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2 insect species classified as threatened as glaciers melt

November 20, 2019 GMT
FILE - This undated file photo provided by the U.S. Geological Survey shows a side view of a recently emerged adult female western glacier stonefly from below Grinnell Glacier in Glacier National Park, Mont. The continued existence of two species of insects is in doubt because climate change is melting away the glaciers and year-round snowfields they depend on, U.S. wildlife officials said Wednesday, Nov. 20, 2019. The western glacier stonefly and the meltwater lednian stonefly found in the northern Rocky Mountains will be protected as threatened species under the federal Endangered Species Act. U.S. Fish and Wildlife Service officials said. (Joe Giersch/U.S. Geological Survey via AP, File)
FILE - This undated file photo provided by the U.S. Geological Survey shows a side view of a recently emerged adult female western glacier stonefly from below Grinnell Glacier in Glacier National Park, Mont. The continued existence of two species of insects is in doubt because climate change is melting away the glaciers and year-round snowfields they depend on, U.S. wildlife officials said Wednesday, Nov. 20, 2019. The western glacier stonefly and the meltwater lednian stonefly found in the northern Rocky Mountains will be protected as threatened species under the federal Endangered Species Act. U.S. Fish and Wildlife Service officials said. (Joe Giersch/U.S. Geological Survey via AP, File)

HELENA, Mont. (AP) — The continued existence of two species of insects is in doubt because climate change is melting away the glaciers and year-round snowfields they depend on, U.S. wildlife officials said Wednesday.

The western glacier stonefly and the meltwater lednian stonefly found in the northern Rocky Mountains will be protected as threatened species under the federal Endangered Species Act. U.S. Fish and Wildlife Service officials said.

“We recognize the fact that this species is not doing well,” agency spokeswoman Jennifer Koches said. “The primary threat to the habitat to both species are climate-change induced.”

The stoneflies’ peril underscores the threat climate change poses to mountaintops worldwide that are “biodiversity hotspots” — home to a rich variety of plants, animals and insects that scientists are still learning about, said Clint Muhlfeld, a research aquatic ecologist for the U.S. Geological Survey.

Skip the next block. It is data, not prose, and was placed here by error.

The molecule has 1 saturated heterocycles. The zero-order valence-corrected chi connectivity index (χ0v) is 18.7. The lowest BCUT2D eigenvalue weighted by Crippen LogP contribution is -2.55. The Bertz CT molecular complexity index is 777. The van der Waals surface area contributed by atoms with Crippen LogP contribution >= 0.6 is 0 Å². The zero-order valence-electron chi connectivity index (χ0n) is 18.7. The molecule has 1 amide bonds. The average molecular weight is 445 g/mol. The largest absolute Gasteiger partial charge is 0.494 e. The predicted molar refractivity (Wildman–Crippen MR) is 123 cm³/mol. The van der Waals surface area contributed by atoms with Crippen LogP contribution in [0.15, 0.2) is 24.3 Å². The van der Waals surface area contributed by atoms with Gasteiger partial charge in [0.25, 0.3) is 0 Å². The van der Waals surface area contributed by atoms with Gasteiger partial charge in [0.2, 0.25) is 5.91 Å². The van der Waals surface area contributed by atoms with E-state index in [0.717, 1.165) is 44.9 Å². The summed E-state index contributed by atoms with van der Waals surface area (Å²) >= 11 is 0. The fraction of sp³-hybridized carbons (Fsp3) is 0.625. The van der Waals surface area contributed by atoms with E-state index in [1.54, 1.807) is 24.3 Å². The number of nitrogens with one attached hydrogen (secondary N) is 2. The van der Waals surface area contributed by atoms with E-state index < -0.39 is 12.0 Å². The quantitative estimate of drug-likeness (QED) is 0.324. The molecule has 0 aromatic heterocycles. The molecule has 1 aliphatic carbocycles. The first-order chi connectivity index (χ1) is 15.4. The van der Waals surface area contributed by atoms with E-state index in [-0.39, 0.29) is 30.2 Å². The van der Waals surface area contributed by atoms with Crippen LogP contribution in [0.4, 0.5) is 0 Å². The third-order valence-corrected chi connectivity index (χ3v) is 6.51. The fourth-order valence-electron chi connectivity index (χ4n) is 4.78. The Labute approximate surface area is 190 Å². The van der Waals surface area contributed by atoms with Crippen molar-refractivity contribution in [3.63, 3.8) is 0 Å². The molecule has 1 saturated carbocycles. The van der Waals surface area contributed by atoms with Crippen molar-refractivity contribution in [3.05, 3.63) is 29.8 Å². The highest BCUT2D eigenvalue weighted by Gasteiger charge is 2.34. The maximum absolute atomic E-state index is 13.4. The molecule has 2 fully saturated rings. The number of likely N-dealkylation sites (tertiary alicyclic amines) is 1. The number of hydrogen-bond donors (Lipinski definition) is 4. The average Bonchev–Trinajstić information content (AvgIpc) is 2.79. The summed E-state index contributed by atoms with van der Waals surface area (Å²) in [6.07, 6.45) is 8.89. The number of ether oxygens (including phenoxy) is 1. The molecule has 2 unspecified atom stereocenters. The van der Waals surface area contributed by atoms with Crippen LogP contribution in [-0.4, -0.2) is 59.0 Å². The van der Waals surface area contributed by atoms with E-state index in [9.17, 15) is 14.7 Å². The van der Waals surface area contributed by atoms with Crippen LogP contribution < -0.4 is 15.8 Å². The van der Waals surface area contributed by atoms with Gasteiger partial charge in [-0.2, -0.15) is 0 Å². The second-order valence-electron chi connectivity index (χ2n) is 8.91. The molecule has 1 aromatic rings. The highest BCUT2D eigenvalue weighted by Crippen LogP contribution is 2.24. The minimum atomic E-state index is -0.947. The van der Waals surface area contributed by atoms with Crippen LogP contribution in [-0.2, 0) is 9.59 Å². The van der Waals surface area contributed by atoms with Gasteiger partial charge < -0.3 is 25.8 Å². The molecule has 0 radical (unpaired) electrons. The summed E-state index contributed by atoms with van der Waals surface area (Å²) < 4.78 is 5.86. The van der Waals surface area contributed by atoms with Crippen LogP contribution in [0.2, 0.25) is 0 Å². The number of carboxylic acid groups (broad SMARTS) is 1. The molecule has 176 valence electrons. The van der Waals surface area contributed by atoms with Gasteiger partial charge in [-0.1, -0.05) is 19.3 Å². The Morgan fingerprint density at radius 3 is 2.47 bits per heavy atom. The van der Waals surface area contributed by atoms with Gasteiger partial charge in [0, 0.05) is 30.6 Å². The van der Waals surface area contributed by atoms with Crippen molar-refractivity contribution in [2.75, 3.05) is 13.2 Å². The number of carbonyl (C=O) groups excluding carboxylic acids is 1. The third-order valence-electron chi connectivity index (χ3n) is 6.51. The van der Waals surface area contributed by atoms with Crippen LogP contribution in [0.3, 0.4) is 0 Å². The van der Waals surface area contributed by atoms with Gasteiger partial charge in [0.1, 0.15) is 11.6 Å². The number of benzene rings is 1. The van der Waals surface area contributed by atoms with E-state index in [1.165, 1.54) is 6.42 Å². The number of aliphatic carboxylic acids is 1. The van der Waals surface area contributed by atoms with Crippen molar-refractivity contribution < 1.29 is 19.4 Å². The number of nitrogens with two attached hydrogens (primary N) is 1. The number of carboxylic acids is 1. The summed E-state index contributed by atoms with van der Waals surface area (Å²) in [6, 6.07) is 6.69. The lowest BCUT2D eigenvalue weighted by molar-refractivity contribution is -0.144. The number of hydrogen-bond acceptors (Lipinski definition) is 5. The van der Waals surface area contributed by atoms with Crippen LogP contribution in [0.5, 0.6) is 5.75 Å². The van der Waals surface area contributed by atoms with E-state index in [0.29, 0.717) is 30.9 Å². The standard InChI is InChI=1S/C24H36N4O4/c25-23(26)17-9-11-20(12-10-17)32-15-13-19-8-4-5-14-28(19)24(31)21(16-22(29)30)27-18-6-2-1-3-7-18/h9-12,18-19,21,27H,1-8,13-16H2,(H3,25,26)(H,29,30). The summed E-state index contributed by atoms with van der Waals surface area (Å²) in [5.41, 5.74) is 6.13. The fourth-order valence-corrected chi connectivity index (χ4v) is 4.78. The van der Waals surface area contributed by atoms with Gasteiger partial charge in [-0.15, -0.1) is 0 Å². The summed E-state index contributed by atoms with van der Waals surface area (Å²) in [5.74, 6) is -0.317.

Muhlfeld, who is based in Montana’s Glacier National Park, led the scientific research that backed the fish and wildlife service’s decision.

“It’s not just about those two species,” he said. “They represent an entire ecosystem we know little about.”

The stoneflies live in high-elevation, cold-water streams fed by glaciers and perennial snowfields in and around Glacier National Park in Montana and Native American tribal lands in western Montana. More recently, western glacier stoneflies were found in streams in Wyoming’s Grand Teton National Park and the Absaroka-Beartooth Wilderness in Montana and Wyoming.

They are mostly found in steep, remote areas that are hard to reach and away from backcountry trails.

Melting glaciers, higher water temperatures and changes in the volume of snowmelt and runoff are harming the habitat they need to survive, federal wildlife officials said. Most glaciers and snowfields in the species’ main location, Glacier National Park, are predicted to disappear by 2030.

The new threatened species classification, which takes effect 30 days from Wednesday, will make federal funding available for conservation efforts meant to aid the insects’ recovery and restore their habitat.

Researchers have said it’s uncertain what measures could be taken to preserve the insects, which are mostly found in national parks that already have strong regulations in place to protect wildlife.

“There’s very little that managers can do at a local level,” Muhlfeld said. “This is a phenomenon that really the (Endangered Species Act) isn’t geared to directly address.”

He said it could lead to calls for more research and monitoring of those high-elevation ecosystems to assess what is left and how to conserve it.

The decision to classify the stoneflies as threatened comes after the Center for Biological Diversity, a nonprofit that focuses on protecting endangered species, petitioned and then sued the Fish and Wildlife Service to force the agency to act.

The advocacy group said that stoneflies are indicators are the health of their habitats and play a significant role in aquatic ecosystems.

“As go the glaciers of Glacier National Park, so go these two unique stoneflies,” said Noah Greenwald, the Center for Biological Diversity’s endangered species director. “Global warming is changing the face of the planet before our eyes, and like these two stoneflies, many species are seeing their habitats disappear.”

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This story has been updated to correct the spelling of Clint Muhlfeld’s name.